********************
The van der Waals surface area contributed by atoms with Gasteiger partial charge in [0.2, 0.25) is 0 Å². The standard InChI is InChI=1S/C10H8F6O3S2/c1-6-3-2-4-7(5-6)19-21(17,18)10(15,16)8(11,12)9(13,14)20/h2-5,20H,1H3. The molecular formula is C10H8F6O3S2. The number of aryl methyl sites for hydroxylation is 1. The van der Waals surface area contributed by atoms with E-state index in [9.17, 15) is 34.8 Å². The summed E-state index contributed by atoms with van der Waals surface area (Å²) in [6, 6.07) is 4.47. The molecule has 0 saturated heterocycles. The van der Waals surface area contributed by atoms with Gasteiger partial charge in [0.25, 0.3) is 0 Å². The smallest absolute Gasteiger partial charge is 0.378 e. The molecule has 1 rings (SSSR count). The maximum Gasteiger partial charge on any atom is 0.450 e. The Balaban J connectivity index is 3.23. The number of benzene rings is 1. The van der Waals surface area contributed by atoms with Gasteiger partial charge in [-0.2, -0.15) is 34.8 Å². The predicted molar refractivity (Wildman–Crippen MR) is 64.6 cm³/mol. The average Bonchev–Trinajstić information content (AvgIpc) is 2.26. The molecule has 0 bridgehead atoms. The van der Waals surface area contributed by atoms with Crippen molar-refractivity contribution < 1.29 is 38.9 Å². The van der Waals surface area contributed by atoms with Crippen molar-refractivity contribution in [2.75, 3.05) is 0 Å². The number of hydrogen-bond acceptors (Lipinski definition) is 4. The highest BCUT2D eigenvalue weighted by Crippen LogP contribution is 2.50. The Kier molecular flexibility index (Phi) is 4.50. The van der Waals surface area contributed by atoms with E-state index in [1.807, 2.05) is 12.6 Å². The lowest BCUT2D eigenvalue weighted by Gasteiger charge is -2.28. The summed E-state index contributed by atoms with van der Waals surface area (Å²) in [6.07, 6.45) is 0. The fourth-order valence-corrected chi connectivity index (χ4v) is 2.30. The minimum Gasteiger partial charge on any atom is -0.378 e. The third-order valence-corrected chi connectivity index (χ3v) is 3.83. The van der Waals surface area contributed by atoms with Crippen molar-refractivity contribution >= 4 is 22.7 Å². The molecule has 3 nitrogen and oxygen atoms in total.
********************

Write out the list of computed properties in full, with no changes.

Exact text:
The van der Waals surface area contributed by atoms with Gasteiger partial charge in [0.2, 0.25) is 0 Å². The standard InChI is InChI=1S/C10H8F6O3S2/c1-6-3-2-4-7(5-6)19-21(17,18)10(15,16)8(11,12)9(13,14)20/h2-5,20H,1H3. The molecular formula is C10H8F6O3S2. The number of aryl methyl sites for hydroxylation is 1. The van der Waals surface area contributed by atoms with E-state index in [9.17, 15) is 34.8 Å². The summed E-state index contributed by atoms with van der Waals surface area (Å²) in [6, 6.07) is 4.47. The molecule has 0 saturated heterocycles. The van der Waals surface area contributed by atoms with Gasteiger partial charge in [0.25, 0.3) is 0 Å². The smallest absolute Gasteiger partial charge is 0.378 e. The molecule has 1 rings (SSSR count). The maximum Gasteiger partial charge on any atom is 0.450 e. The Balaban J connectivity index is 3.23. The number of benzene rings is 1. The van der Waals surface area contributed by atoms with Gasteiger partial charge in [-0.2, -0.15) is 34.8 Å². The predicted molar refractivity (Wildman–Crippen MR) is 64.6 cm³/mol. The average Bonchev–Trinajstić information content (AvgIpc) is 2.26. The molecule has 0 bridgehead atoms. The van der Waals surface area contributed by atoms with Crippen molar-refractivity contribution < 1.29 is 38.9 Å². The van der Waals surface area contributed by atoms with Crippen molar-refractivity contribution in [2.75, 3.05) is 0 Å². The number of hydrogen-bond acceptors (Lipinski definition) is 4. The highest BCUT2D eigenvalue weighted by Crippen LogP contribution is 2.50. The Kier molecular flexibility index (Phi) is 4.50. The van der Waals surface area contributed by atoms with E-state index in [1.807, 2.05) is 12.6 Å². The lowest BCUT2D eigenvalue weighted by Gasteiger charge is -2.28. The summed E-state index contributed by atoms with van der Waals surface area (Å²) in [6.07, 6.45) is 0. The fourth-order valence-corrected chi connectivity index (χ4v) is 2.30. The minimum Gasteiger partial charge on any atom is -0.378 e. The third-order valence-corrected chi connectivity index (χ3v) is 3.83. The van der Waals surface area contributed by atoms with Crippen molar-refractivity contribution >= 4 is 22.7 Å². The molecule has 3 nitrogen and oxygen atoms in total.